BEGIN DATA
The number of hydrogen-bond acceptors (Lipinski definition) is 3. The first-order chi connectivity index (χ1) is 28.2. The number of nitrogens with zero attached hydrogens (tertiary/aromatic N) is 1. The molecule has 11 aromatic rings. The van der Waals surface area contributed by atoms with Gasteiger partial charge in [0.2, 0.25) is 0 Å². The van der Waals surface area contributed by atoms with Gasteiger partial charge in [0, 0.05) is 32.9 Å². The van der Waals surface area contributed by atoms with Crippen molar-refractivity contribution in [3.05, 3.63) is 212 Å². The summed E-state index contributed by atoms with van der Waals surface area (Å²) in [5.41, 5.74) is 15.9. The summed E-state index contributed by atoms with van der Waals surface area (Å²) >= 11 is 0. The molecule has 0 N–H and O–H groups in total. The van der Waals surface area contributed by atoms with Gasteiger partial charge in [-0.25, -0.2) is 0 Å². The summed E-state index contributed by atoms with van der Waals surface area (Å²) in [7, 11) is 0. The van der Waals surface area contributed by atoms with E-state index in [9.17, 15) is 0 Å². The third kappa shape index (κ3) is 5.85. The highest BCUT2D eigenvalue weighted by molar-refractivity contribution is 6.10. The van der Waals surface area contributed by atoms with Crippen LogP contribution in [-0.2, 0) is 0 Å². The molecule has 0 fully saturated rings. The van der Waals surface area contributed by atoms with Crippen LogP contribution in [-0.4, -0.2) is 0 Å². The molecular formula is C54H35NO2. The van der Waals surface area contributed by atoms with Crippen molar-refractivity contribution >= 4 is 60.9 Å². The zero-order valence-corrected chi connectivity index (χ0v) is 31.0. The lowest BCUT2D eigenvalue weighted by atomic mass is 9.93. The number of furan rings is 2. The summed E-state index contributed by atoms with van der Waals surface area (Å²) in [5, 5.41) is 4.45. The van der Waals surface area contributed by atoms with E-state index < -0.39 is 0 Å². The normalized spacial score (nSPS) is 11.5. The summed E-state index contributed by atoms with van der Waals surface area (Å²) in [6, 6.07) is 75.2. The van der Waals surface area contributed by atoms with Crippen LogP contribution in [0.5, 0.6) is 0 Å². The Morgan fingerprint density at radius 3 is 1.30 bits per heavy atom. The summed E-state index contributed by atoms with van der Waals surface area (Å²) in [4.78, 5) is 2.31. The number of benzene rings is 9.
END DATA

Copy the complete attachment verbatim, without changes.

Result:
The number of hydrogen-bond acceptors (Lipinski definition) is 3. The first-order chi connectivity index (χ1) is 28.2. The number of nitrogens with zero attached hydrogens (tertiary/aromatic N) is 1. The molecule has 11 aromatic rings. The van der Waals surface area contributed by atoms with Gasteiger partial charge in [0.2, 0.25) is 0 Å². The van der Waals surface area contributed by atoms with Gasteiger partial charge in [0, 0.05) is 32.9 Å². The van der Waals surface area contributed by atoms with Crippen molar-refractivity contribution in [3.05, 3.63) is 212 Å². The summed E-state index contributed by atoms with van der Waals surface area (Å²) in [5.41, 5.74) is 15.9. The summed E-state index contributed by atoms with van der Waals surface area (Å²) >= 11 is 0. The molecule has 0 N–H and O–H groups in total. The van der Waals surface area contributed by atoms with Gasteiger partial charge in [-0.25, -0.2) is 0 Å². The summed E-state index contributed by atoms with van der Waals surface area (Å²) in [7, 11) is 0. The van der Waals surface area contributed by atoms with E-state index in [9.17, 15) is 0 Å². The third kappa shape index (κ3) is 5.85. The highest BCUT2D eigenvalue weighted by molar-refractivity contribution is 6.10. The van der Waals surface area contributed by atoms with Crippen LogP contribution in [-0.2, 0) is 0 Å². The molecule has 0 fully saturated rings. The van der Waals surface area contributed by atoms with Crippen LogP contribution in [-0.4, -0.2) is 0 Å². The molecular formula is C54H35NO2. The van der Waals surface area contributed by atoms with Crippen molar-refractivity contribution >= 4 is 60.9 Å². The zero-order valence-corrected chi connectivity index (χ0v) is 31.0. The lowest BCUT2D eigenvalue weighted by atomic mass is 9.93. The number of furan rings is 2. The summed E-state index contributed by atoms with van der Waals surface area (Å²) in [5, 5.41) is 4.45. The van der Waals surface area contributed by atoms with E-state index < -0.39 is 0 Å². The normalized spacial score (nSPS) is 11.5. The summed E-state index contributed by atoms with van der Waals surface area (Å²) in [6, 6.07) is 75.2. The van der Waals surface area contributed by atoms with Crippen LogP contribution in [0.5, 0.6) is 0 Å². The Morgan fingerprint density at radius 3 is 1.30 bits per heavy atom. The summed E-state index contributed by atoms with van der Waals surface area (Å²) in [4.78, 5) is 2.31. The number of benzene rings is 9.